The Dwelling – “Antidote”


AntidoteMetalcore begets metalcore.  Formed out of the metalcore band Die to Yourself is The Dwelling.  As oversaturated as the metalcore genre is, I do remember liking a Die to Yourself song, so I had some high hopes for The Dwelling.  Unfortunately, the hard edge and passion that came through in the Die to Yourself recordings has been stripped away leaving a more melodic and sanitized sound.  In the end Antidote is certainly safer, definitely has more mainstream appeal, but unfortunately is much more generic.

The roots of The Dwelling trace all the way back to July of 2005 when Die to Yourself started in Oklahoma City.  As many good bands do, they hit the road early and often and playing Christian festivals and sharing the stage for bands like A Day to Remember, Whitechapel, and War of Ages.  Die to Yourself went on to release a couple ep’s and one full-length before reinventing themselves as The Dwelling in early 2012.  In terms of sound, even glancing at the two band’s Facebook pages, can provide a clue as to the shift.  Die to Yourself labels their genre as a Christian/metal/metalcore while The Dwelling chose Christian melodic metalcore.  Subtle distinction there leaving out the “metal” part but it is certainly accurate and an important distinction.  Notice both genres lead with Christian as a descriptor and lyrically that comes through loud and clear, with many passages paraphrased or coming straight from the Bible.  As an example, “We Can Rise Above” incorporates a retelling of the temptation of Christ to send the message that “we can rise above” temptation and sin.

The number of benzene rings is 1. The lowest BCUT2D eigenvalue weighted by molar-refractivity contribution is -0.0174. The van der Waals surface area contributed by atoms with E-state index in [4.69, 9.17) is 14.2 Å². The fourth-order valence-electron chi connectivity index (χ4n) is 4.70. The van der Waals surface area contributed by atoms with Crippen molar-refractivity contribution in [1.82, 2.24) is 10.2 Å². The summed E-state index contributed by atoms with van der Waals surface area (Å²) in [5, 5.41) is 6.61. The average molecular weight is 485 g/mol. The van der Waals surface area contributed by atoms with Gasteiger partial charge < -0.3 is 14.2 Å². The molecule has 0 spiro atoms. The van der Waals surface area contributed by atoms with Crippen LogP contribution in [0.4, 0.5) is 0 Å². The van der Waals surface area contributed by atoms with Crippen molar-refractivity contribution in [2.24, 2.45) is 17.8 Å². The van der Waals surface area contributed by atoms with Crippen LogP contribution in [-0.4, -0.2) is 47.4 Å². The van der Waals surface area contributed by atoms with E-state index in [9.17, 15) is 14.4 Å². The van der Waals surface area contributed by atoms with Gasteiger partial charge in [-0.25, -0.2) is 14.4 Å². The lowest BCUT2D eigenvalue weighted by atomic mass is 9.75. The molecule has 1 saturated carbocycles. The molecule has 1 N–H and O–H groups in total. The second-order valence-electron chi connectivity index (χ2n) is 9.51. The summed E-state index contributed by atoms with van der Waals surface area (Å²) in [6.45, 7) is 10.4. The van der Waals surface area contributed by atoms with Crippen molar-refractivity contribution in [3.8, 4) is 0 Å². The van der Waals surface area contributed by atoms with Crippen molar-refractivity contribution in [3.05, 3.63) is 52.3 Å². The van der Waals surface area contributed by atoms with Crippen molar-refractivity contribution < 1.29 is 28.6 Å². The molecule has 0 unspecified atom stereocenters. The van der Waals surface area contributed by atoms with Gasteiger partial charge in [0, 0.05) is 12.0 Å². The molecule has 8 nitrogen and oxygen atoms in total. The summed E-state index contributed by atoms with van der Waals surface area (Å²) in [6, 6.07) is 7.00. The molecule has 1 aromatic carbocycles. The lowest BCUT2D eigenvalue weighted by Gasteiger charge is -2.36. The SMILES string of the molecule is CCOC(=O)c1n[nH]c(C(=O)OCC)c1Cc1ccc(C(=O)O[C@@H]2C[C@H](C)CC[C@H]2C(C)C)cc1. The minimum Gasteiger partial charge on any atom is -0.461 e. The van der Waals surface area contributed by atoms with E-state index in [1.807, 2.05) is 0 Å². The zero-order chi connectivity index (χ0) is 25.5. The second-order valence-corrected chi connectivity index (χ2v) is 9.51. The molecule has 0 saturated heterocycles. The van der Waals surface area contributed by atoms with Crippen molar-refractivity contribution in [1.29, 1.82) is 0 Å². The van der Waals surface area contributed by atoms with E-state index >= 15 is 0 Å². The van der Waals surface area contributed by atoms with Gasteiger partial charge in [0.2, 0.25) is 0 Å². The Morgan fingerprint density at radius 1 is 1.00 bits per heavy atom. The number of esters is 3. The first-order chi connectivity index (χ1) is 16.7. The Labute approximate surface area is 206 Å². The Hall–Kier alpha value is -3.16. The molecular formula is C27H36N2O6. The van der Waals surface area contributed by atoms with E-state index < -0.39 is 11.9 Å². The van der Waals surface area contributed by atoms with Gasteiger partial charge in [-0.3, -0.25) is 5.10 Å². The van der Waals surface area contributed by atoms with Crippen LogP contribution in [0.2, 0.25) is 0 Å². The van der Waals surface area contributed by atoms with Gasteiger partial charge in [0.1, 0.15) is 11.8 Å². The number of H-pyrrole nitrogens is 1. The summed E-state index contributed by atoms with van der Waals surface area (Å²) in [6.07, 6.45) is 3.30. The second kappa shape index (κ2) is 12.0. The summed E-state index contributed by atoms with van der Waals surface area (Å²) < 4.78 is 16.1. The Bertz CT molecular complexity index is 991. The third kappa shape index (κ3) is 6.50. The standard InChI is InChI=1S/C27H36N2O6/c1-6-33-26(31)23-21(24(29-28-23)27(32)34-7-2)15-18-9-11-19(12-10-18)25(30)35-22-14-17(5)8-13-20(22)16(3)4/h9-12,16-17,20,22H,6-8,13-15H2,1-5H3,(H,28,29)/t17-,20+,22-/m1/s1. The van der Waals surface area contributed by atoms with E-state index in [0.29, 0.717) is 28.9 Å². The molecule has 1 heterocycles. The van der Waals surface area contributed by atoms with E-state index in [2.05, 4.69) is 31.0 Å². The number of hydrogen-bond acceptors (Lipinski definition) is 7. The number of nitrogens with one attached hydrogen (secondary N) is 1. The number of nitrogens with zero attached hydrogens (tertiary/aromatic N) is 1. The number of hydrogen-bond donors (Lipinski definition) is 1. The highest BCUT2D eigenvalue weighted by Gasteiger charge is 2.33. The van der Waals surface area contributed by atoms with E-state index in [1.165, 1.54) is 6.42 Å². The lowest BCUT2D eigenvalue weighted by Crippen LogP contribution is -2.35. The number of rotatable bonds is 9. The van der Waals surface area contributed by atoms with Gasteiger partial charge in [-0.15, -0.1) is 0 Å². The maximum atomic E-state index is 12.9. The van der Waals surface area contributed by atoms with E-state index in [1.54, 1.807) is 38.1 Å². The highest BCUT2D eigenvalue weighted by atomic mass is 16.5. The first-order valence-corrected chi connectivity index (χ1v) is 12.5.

Honestly, the song “Promises” (see clip below) is a perfect example of what is on Antidote.  If you like this song, you will find much to like on the album.  I was immediately lost by the clean singing in the intro.  There seems to be a disparity in the intensity on this album.  The music seems overproduced and lacking an edge to go along with the strained screaming vocals.  At the same time those strained screaming vocals seem to somehow lack emotion to back up or justify them.  I imagine much of this would be taken care of in a live setting as that would remove the overproduction.  From a musicianship standpoint, everything is well done and again perhaps the production is to blame as nothing is really noteworthy or stands out.

One cautionary note is for the last three songs “Ascend”, “The Gospel”, and “Consumed” which seem a bit out of place on the album and could easily be praise and worship  or Christian contemporary songs, which may explain why has them tagged as a Christian contemporary and Christian praise and worship artist.

In the end, this is mostly a “melodic metalcore” album that you’ve heard before but seems to have been produced in such a way to make it a bit more friendly and less metal.

Rating: 4/10

1. Let There Be Light (feat. Colby Moore)
2. Miracles
3. Promises
4. Beyond The Jordan
5. We Can Rise Above (feat. Andy Atkins)
6. Your Will Be Done
7. It Is Finished
8. Washed
9. Resurrection (feat. Ryan Leitru)
10. Ascend
11. The Gospel
12. Consumed

Band Members
Daryl Yard – Vocals
Michael Watson – Guitar
Braden James – Guitar
Bobby Ross – Bass
Ben Yard – Drums

Record Label: Independent, April 2013

Weblinks: Facebook

Buy the album here:
First Paradox
Norway: Nordic Mission
USA: Metal Helm

Video below for “Promises”

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